Google Jan. 14 launched a reseller program to let technology providers sell and support its Google Apps Premier Edition suite of collaboration applications to other businesses, a sign that the cloud computing ecosystem is maturing in the enterprise.
The GAPE reseller program has actually been live for several quarters for 50 pilot partners, including IT company SADA Systems and technology solutions provider Revevol. But with more than 1 million businesses using Google applications, the search and SAAS (software as a service) vendor decided it was time to roll out the program for the business world at large.
For $50 per user, per year, GAPE includes Google Docs word processing, spreadsheet and presentation applications, Gmail, the Google Sites wiki, and Google Video for businesses applications. Google hosts these applications on its servers to save customers the costs and time associated with purchasing, configuring and maintaining hardware and software infrastructure.
Hundreds of thousands of businesses use GAPE as a complement or outright alternative to productivity software from Microsoft and IBM, which resides on users’ computers or company servers. The reseller program is an attempt to help Google extend its purview in SAAS, where Salesforce.com and thousands of nascent companies are looking to find their niche.
Stephen Cho, director of Google Apps Channels, told eWEEK that Google plans to serve resellers of any size, from small IT shops to the largest global systems integrators, offering U.S. resellers a 20 percent discount on GAPE.
This means resellers will have to pay Google $40 for every user they serve, but because resellers can set their own terms and bill customers directly, they can charge what they want above the $40 to make money.
Similar discounts will be offered to resellers in other geographies. Cho, who said Google looked at external vendors as well as its own Postini security applications reseller program as a model for the new program, explained:
“We just simply reached a point where we felt the product was sufficiently ready, the customer demand was officially there and we continued to hear more and more from partners who were working with us from the services side that they were ready to ramp up and engage with us.“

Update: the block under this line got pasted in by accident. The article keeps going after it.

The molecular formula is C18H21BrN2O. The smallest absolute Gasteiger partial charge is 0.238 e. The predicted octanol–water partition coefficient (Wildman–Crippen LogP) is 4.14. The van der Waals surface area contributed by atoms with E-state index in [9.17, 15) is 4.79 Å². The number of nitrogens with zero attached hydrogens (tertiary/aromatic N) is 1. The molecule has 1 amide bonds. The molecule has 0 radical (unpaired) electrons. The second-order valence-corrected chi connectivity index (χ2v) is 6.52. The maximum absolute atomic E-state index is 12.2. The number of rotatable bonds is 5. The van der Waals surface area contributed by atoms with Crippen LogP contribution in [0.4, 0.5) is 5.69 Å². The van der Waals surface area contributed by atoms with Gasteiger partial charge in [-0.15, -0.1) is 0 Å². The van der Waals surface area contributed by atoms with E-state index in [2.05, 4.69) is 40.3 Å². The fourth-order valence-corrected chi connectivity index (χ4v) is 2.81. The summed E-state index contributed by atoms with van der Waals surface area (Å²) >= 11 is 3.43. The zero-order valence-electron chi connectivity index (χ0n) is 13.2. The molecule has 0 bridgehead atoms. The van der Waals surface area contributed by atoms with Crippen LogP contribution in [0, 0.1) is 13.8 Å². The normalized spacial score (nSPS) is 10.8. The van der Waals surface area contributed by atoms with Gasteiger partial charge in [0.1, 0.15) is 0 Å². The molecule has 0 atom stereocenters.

With training and support from Google, resellers will do their own marketing and product promotion, set their customers up and get them running on Google Apps.
Resellers may also bundle additional services and support with Google Apps, including user education and training and synchronization tools for e-mail and data migration, desktop and mobile clients, and interoperability.
To help with this, Google has created a portal for resellers that hosts business and technical information and online discussion groups. There are reseller tools for setting up business customers and provisioning and managing end users, as well as REST-based APIs to help resellers integrate with their intended customers.
Are Customers Ready for Googles Cloud?
To eliminate customer confusion and make it easier for resellers, Google is capping the number of people who can use its free Google Apps Standard Edition to 50 users per business.
The program will officially begin at the end of March, when potential resellers will be evaluated based on relevant experience and creditworthiness. Google is encouraging companies with “a strong SAAS orientation” to join.
Google’s reseller program is evidence that the cloud ecosystem is maturing somewhat, but industry analysts expressed cautious optimism about Google’s latest effort. Nucleus Research analyst Rebecca Wettemann told eWEEK:
“Cloud computing has been around for a while-what it hasn’t had is the ecosystem (developer environment, partner channel, resellers) to support enterprise adoption. What will be important moving forward is not just the partner announcement (Google announced Cap Gemini a long time ago) but enterprise adoption of partner solutions.“
AMR Research’s Jim Murphy told eWEEK that customers’ acceptance of Google as a “cloud platform” or in any sense a replacement for investments in IBM, BEA (Oracle), Oracle, or Microsoft is far from mature. “Enterprises for the most part see the cloud’s potential as a testing environment, but not as their software infrastructure on the whole,” he said.
However, Murphy noted that customer acceptance of Google Apps, as a suite of communications and collaboration applications, is far more mature than that of the other options. Murphy added:
“That doesn’t yet mean any great many wholesale replacements of Microsoft Office/Exchange or IBM/Lotus software, but it does mean there’s a lot of tire-kicking. The reseller program should ensure that Google converts some of the tire-kickers and reassures them about concerns over data protection, security and privacy.“
Murphy said he expects that the reseller program will succeed in converting enterprise customers in 2009 as the beginning of a much larger effort to develop an enterprise ecosystem, not just with reseller partners, but with system integrators and ISVs.